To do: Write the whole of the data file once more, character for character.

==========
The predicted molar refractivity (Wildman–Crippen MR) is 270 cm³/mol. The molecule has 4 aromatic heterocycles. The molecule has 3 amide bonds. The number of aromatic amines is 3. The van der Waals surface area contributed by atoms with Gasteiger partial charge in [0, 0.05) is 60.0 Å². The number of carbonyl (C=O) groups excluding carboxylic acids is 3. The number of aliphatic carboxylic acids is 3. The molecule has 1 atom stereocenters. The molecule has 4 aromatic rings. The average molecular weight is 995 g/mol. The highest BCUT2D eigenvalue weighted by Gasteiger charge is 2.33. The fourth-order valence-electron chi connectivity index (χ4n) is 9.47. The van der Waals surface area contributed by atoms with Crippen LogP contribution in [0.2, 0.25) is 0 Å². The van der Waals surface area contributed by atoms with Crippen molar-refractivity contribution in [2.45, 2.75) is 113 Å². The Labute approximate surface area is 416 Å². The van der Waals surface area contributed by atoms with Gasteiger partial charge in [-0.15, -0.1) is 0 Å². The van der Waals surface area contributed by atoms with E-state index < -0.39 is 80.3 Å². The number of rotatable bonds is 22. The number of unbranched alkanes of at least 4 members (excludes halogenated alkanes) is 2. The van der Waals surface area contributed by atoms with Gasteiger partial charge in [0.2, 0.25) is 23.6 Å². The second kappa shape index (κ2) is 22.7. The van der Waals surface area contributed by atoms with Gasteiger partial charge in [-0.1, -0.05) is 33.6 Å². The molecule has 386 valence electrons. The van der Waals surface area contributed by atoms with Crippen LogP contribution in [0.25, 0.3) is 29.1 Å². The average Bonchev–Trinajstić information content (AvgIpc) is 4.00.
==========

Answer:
The predicted molar refractivity (Wildman–Crippen MR) is 270 cm³/mol. The molecule has 4 aromatic heterocycles. The molecule has 3 amide bonds. The number of aromatic amines is 3. The van der Waals surface area contributed by atoms with Gasteiger partial charge in [0, 0.05) is 60.0 Å². The number of carbonyl (C=O) groups excluding carboxylic acids is 3. The number of aliphatic carboxylic acids is 3. The molecule has 1 atom stereocenters. The molecule has 4 aromatic rings. The average molecular weight is 995 g/mol. The highest BCUT2D eigenvalue weighted by Gasteiger charge is 2.33. The fourth-order valence-electron chi connectivity index (χ4n) is 9.47. The van der Waals surface area contributed by atoms with Crippen LogP contribution in [0.2, 0.25) is 0 Å². The van der Waals surface area contributed by atoms with Crippen molar-refractivity contribution in [2.45, 2.75) is 113 Å². The Labute approximate surface area is 416 Å². The van der Waals surface area contributed by atoms with Gasteiger partial charge in [-0.15, -0.1) is 0 Å². The van der Waals surface area contributed by atoms with E-state index < -0.39 is 80.3 Å². The number of rotatable bonds is 22. The number of unbranched alkanes of at least 4 members (excludes halogenated alkanes) is 2. The van der Waals surface area contributed by atoms with Gasteiger partial charge in [0.2, 0.25) is 23.6 Å². The second kappa shape index (κ2) is 22.7. The van der Waals surface area contributed by atoms with Gasteiger partial charge in [-0.1, -0.05) is 33.6 Å². The molecule has 386 valence electrons. The van der Waals surface area contributed by atoms with Crippen LogP contribution in [0.25, 0.3) is 29.1 Å². The average Bonchev–Trinajstić information content (AvgIpc) is 4.00.